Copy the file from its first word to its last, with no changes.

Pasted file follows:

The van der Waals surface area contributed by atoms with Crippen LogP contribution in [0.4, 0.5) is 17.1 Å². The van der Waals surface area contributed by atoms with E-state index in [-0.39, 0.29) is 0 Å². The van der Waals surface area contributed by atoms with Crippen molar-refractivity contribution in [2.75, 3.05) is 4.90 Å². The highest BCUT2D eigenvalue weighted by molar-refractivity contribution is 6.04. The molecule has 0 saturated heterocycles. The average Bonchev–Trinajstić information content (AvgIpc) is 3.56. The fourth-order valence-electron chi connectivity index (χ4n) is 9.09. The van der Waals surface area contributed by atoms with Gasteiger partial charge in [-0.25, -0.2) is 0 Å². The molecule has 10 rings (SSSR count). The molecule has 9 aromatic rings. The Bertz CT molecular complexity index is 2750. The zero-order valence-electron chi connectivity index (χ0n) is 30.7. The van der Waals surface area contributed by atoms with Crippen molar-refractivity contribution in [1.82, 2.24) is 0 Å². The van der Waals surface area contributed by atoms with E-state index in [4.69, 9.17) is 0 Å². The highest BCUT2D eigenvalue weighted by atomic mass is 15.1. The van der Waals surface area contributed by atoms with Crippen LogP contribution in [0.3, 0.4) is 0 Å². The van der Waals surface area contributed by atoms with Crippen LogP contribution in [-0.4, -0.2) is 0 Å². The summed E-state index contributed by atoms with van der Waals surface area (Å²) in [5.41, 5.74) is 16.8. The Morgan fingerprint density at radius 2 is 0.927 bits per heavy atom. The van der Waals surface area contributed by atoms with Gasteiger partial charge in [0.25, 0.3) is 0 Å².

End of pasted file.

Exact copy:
The van der Waals surface area contributed by atoms with Crippen LogP contribution in [0.4, 0.5) is 17.1 Å². The van der Waals surface area contributed by atoms with E-state index in [-0.39, 0.29) is 0 Å². The van der Waals surface area contributed by atoms with Crippen molar-refractivity contribution in [2.75, 3.05) is 4.90 Å². The highest BCUT2D eigenvalue weighted by molar-refractivity contribution is 6.04. The molecule has 0 saturated heterocycles. The average Bonchev–Trinajstić information content (AvgIpc) is 3.56. The fourth-order valence-electron chi connectivity index (χ4n) is 9.09. The van der Waals surface area contributed by atoms with Gasteiger partial charge in [-0.25, -0.2) is 0 Å². The molecule has 10 rings (SSSR count). The molecule has 9 aromatic rings. The Bertz CT molecular complexity index is 2750. The zero-order valence-electron chi connectivity index (χ0n) is 30.7. The van der Waals surface area contributed by atoms with Crippen molar-refractivity contribution in [1.82, 2.24) is 0 Å². The van der Waals surface area contributed by atoms with E-state index in [4.69, 9.17) is 0 Å². The highest BCUT2D eigenvalue weighted by atomic mass is 15.1. The van der Waals surface area contributed by atoms with Crippen LogP contribution in [0.3, 0.4) is 0 Å². The van der Waals surface area contributed by atoms with Crippen LogP contribution in [-0.4, -0.2) is 0 Å². The summed E-state index contributed by atoms with van der Waals surface area (Å²) in [5.41, 5.74) is 16.8. The Morgan fingerprint density at radius 2 is 0.927 bits per heavy atom. The van der Waals surface area contributed by atoms with Gasteiger partial charge in [0.25, 0.3) is 0 Å².